IT WAS THE then Duke of Gloucester who, observing the said Mr Gibbon (of Roman Empire fame) writing, said, to quote as accurately as my reference source will allow, ‘Another…

Abstract

IT WAS THE then Duke of Gloucester who, observing the said Mr Gibbon (of Roman Empire fame) writing, said, to quote as accurately as my reference source will allow, ‘Another damned thick square book! Always scribble, scribble, scribble, scribble! Eh! Mr Gibbon!’

Details

New Library World, vol. 76 no. 7
Type: Research Article
ISSN: 0307-4803

Article
Publication date: 1 June 2013

Jaime E. Gómez M.

Vernacular transformations of underused places give shape to Ephemeral Urban Dwellings (EUD). By reading the spatial patterns of use of three of these buildings, this paper…

Abstract

Vernacular transformations of underused places give shape to Ephemeral Urban Dwellings (EUD). By reading the spatial patterns of use of three of these buildings, this paper demonstrates that EUD replicate the way activities and ideas of privacy are related to space in the previous and permanent homes left behind by its inhabitants. The case studies are located in central areas of Bogotá and, although ephemeral, they have stayed for years. Personal interviews and mental maps drawn by the interviewees as well as on site drawings and photography by the author are the main sources of this study.

The paper recalls the processes of cultural appropriation that take place when people adjust to new cultural contexts. In the case of the dwellings studied, these processes give clues on how the ideas that shape the way people use space are translated into new places. The paper's conclusion calls for further research on EUD as an object of academic interest.

Details

Open House International, vol. 38 no. 2
Type: Research Article
ISSN: 0168-2601

Keywords

Article
Publication date: 1 January 2006

Miriam Green and Tom Burns

The social, economic and political context of African societies in the wake of various European intrusions has set the scene for post‐independent western‐African relationships…

Abstract

The social, economic and political context of African societies in the wake of various European intrusions has set the scene for post‐independent western‐African relationships. The purpose of this paper is to examine the intentions and policies of developed countries and international agencies to the third world, using as an example a report evaluating aid to Mozambique. A textual analysis of the report will further explore the relationship between aid policies and western‐Mozambican relationships. It will be argued that however destructive pre‐independence relationships with colonial powers were for African societies, post‐colonial demands by western powers in return for aid were far more intrusive, requiring more total subversion of traditional economies to western neo‐liberal economic models.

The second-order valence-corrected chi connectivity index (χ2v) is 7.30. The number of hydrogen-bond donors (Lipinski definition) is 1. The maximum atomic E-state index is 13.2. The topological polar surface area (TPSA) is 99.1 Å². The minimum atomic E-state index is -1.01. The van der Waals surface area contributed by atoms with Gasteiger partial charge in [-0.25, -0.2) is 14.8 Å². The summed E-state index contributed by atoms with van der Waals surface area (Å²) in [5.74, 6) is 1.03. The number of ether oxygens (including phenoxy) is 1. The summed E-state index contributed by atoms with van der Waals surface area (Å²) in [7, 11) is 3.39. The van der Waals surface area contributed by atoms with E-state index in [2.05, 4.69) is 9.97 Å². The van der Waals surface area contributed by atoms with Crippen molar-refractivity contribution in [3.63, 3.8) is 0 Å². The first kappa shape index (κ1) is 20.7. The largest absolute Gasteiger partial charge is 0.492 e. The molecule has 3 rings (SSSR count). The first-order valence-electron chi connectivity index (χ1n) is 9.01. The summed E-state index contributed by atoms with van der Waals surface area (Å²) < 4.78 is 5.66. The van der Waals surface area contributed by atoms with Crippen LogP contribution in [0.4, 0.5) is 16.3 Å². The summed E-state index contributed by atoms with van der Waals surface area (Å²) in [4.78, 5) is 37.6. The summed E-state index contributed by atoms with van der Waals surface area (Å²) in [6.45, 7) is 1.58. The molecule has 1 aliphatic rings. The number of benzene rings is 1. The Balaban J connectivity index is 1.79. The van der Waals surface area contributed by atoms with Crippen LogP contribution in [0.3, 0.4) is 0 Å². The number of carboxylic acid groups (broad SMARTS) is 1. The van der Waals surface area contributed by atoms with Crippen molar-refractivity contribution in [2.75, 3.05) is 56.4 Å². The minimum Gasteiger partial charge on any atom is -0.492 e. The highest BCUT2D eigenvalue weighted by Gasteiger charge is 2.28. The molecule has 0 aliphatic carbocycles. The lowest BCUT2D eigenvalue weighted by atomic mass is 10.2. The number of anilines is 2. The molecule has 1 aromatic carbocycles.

Details

Social Responsibility Journal, vol. 2 no. 1
Type: Research Article
ISSN: 1747-1117

Article
Publication date: 13 March 2017

Sarah Campbell, Nick Ponsillo, Paul Budd and John Keady

The purpose of this paper is to consider the work conducted by Manchester Camerata (an internationally renowned and world-class chamber orchestra) programme for people with…

Abstract

Purpose

The purpose of this paper is to consider the work conducted by Manchester Camerata (an internationally renowned and world-class chamber orchestra) programme for people with dementia in one care home in the north west of England. The study aim was to undertake an exploratory qualitative evaluation of experiences of those taking part in its ten week “Music in Mind” programme, namely care home staff, Manchester Camerata musicians/organisational staff, care home activity workers, the assigned music therapist and visiting family carers.

Design/methodology/approach

During July-September 2014 a sample of 11 participants was recruited and a total of 19 interviews conducted over ten weeks. All respondents were offered the opportunity to be interviewed more than once. Interview data were supplemented by information gathered at two musicians de-brief sessions and from two activity workers’ diaries. All data was organised using NVivo 10 and thematic analysis applied to the whole data set. People with dementia could not be included in the sample owing to the time limitations on starting and completing the evaluation.

Findings

This analytical process generated three overarching themes: Making it Happen, which referred to the contextual, structural and organisational considerations necessary for setting up the engagement programme; Orchestrating Person-centred Care, which addressed the importance of building relationships through person to person communication; Making Musical Connections, which identified the sensory and embodied qualities of live music and the need to capture in-the-moment experiences.

Originality/value

Whilst each of these theme headings has slightly different meanings and applications to each of the participating stakeholders, the evaluation highlights the potential power of improvised music making to equalise and harmonise the group dynamics by co-creating “in-the-moment” experiences.

Details

Quality in Ageing and Older Adults, vol. 18 no. 1
Type: Research Article
ISSN: 1471-7794

Keywords